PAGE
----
Talk about Apple's (NASDAQ:AAPL) mythical TV set has somewhat subsided in recent months as investors have turned their attention to possible iPhone deceleration and new rumors about a potential iWatch in the works. Let's talk TV.
Jefferies analyst Peter Misek now believes that Apple is preparing to host a TV-centric event in March. That's just around the corner!
Hold your horses
Before you get too excited, Misek doesn't believe this event will be the long-awaited unveiling of the new product. Instead, the analyst thinks that Apple will focus on getting developers on board to a TV platform by release a software development kit, or SDK, geared for Apple TV. Apps on TVs are the inevitable progression of the platform wars, and Apple has surprisingly not opened up its current Apple TV platform to third-party developers.
Meanwhile, Google (NASDAQ:GOOGL) already has a relatively larger catalog of apps that are optimized for its Google TV platform. The search giant currently offers three different devices through hardware partners in order to boost the platform. Even Intel (NASDAQ:INTC) has now officially confirmed that it is working on an Internet TV service, complete with apps. The chip giant was rumored to unveil a TV service at CES in January, but supposedly ran into some last-minute delays.
Ramping up content to bolster the platform ahead of an official product launch is the best way for Apple to balance its penchant for secrecy with its broader strategy. Not only will the company need to work through difficult negotiations with traditional content providers, but growing its TV app catalog will also be critical, especially in categories like games, since iOS has become a robust gaming platform.
Thus far, Apple has only partnered with a select number of third parties to bring video services to the platform, such as Netflix, Hulu, and The Wall Street Journal, among a few others. Amazon.com is still nowhere to be found with its Instant Video service, even as the e-tailer offers several of its content services on other Apple platforms, mobile competition aside.
Apple can also maintain the facade that the SDK is intended for its current set-top box device, which is due for an incremental upgrade. The last one was introduced in March 2012 with an A5 processor, and a new model recently made its way through the FCC's regulatory hurdles carrying a beefier A5X chip and newer Broadcom BCM4334 combo chip (the same one found in the iPhone 5).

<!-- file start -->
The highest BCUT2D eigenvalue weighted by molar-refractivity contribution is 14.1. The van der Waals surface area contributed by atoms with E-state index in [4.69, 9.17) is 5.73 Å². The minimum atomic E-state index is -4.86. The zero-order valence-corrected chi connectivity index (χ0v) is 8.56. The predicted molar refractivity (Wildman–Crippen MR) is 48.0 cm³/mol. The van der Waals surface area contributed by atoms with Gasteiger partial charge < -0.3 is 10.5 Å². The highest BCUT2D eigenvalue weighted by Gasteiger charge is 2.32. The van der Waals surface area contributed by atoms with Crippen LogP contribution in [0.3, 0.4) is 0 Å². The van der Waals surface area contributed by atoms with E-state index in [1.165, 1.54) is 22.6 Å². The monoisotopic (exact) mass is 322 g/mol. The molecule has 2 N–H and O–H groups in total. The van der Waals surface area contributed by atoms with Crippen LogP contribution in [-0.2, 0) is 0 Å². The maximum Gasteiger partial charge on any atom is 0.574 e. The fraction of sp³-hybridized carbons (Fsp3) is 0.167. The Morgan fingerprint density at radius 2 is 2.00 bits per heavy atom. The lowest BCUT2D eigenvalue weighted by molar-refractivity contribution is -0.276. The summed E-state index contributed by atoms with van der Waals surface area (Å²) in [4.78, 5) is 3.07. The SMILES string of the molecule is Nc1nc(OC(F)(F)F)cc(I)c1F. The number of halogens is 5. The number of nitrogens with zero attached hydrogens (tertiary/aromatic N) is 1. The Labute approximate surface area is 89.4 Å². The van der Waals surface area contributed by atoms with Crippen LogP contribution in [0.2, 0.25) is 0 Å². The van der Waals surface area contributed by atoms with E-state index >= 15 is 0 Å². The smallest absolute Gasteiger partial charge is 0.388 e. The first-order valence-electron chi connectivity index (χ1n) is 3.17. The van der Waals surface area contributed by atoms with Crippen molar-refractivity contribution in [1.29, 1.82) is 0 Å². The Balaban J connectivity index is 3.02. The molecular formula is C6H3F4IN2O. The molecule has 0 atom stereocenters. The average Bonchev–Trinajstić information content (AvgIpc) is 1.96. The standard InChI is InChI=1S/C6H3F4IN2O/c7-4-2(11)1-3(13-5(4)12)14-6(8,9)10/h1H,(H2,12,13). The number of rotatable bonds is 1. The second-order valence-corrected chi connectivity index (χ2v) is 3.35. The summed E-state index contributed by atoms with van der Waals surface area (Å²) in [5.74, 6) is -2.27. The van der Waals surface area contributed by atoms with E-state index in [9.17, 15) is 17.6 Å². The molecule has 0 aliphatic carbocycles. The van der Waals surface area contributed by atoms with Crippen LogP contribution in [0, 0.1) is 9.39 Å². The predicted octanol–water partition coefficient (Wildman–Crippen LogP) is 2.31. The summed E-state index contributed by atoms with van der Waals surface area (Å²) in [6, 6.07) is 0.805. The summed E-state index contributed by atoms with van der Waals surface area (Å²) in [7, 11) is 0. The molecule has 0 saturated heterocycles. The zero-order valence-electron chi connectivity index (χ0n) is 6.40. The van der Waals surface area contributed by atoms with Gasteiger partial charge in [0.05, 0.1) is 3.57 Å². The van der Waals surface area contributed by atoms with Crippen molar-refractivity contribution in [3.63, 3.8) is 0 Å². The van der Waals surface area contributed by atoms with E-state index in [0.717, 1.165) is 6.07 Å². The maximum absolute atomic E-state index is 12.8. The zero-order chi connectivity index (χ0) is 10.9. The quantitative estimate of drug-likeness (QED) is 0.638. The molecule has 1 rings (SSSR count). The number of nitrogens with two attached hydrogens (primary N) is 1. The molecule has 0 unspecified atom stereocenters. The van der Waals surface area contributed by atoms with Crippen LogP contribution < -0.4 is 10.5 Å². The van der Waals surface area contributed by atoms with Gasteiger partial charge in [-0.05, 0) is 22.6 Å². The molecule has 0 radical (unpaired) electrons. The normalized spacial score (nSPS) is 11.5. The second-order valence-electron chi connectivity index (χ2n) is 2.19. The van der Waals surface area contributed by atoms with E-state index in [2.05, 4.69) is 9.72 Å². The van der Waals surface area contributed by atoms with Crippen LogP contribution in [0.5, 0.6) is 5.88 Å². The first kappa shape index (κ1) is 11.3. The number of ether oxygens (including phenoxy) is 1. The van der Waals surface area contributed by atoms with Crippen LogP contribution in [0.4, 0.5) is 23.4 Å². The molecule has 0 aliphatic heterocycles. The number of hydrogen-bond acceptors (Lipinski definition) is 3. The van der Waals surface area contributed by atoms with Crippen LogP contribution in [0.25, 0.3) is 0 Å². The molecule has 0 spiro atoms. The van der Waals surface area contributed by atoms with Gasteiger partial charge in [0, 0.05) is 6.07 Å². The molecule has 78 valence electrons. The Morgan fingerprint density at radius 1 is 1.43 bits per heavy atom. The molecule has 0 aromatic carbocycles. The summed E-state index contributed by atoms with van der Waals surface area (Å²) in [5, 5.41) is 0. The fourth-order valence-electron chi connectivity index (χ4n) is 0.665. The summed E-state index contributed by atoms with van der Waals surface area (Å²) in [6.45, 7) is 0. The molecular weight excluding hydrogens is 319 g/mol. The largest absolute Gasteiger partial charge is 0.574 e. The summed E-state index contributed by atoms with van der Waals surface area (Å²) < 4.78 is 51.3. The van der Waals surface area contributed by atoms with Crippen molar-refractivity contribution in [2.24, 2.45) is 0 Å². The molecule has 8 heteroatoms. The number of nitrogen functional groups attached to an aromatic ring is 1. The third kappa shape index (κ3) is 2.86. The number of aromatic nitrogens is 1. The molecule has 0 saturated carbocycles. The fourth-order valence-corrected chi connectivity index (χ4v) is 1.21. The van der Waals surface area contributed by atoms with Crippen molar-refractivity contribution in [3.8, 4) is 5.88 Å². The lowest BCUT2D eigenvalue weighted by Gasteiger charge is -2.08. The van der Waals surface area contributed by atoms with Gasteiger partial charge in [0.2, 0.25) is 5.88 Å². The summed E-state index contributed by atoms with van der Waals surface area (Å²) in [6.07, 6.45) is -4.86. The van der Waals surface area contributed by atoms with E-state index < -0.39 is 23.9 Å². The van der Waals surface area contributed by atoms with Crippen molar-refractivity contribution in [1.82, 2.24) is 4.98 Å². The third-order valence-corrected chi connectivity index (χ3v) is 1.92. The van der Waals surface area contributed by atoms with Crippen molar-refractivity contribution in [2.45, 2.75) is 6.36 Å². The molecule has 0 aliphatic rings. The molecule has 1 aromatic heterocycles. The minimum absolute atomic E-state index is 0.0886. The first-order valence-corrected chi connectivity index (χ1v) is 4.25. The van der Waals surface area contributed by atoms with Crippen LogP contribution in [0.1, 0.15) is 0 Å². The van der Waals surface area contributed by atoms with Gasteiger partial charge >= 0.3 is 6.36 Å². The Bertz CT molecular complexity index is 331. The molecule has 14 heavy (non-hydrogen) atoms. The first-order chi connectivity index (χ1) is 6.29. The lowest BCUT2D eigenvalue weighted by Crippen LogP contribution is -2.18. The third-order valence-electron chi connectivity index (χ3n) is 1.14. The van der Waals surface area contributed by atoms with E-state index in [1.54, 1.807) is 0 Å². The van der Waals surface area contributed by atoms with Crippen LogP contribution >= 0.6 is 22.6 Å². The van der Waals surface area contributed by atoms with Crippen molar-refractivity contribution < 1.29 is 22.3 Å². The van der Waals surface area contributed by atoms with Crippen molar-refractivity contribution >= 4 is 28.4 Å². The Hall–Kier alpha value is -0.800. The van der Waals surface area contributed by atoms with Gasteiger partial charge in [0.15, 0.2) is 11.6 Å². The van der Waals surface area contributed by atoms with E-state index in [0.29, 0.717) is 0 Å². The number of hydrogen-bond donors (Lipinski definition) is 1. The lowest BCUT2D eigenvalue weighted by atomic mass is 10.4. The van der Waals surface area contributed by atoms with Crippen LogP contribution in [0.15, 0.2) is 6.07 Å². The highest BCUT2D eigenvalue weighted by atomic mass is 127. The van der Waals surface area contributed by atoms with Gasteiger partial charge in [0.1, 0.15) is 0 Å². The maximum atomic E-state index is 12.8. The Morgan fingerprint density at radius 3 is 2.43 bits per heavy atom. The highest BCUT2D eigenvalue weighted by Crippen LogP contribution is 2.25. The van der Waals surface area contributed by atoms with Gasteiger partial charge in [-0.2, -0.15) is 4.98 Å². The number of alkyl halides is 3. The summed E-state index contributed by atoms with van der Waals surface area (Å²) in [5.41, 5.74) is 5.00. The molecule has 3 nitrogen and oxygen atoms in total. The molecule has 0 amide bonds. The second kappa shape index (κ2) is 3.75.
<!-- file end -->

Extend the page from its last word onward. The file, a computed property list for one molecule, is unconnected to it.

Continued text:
Releasing an Apple TV SDK now will give the company a head start on growing its app catalog and it can maintain reasonable doubt that it has nothing else up its sleeve. But investors know better.
iTV could become bigger than Apple circa 2010
Misek's checks point to a full-blown iTV launch later this year, likely in the September to October time frame. The rumored device may be priced in the neighborhood of $1,500 and have a 42-inch to 55-inch screen. The iTV will likely carry lower gross margin compared to Apple's corporate average, but that's inevitable considering the economics of the TV business, which has always been plagued by long upgrade cycles, low margins, and increased inventory risk.
That's pretty close to Morgan Stanley analyst Katy Huberty's predictions; she thinks the iTV will fetch an average selling price of $1,300. Eventually, Huberty is modeling for the TV business to generate $68 billion in revenue annually and generate earnings per share of $18. For context, that would be more revenue and profit than the entire company did as recently as fiscal 2010.
Have no fear
Investors shouldn't worry too much about lower gross margins on a TV because the device's strategic importance lies more in its ability to bolster the broader ecosystem and widen the "halo" around all of Apple's products.
Fool contributor Evan Niu, CFA, owns shares of Apple. The Motley Fool recommends Apple, Google, and Intel. The Motley Fool owns shares of Apple, Google, and Intel. Try any of our Foolish newsletter services free for 30 days. We Fools may not all hold the same opinions, but we all believe that considering a diverse range of insights makes us better investors. The Motley Fool has a disclosure policy.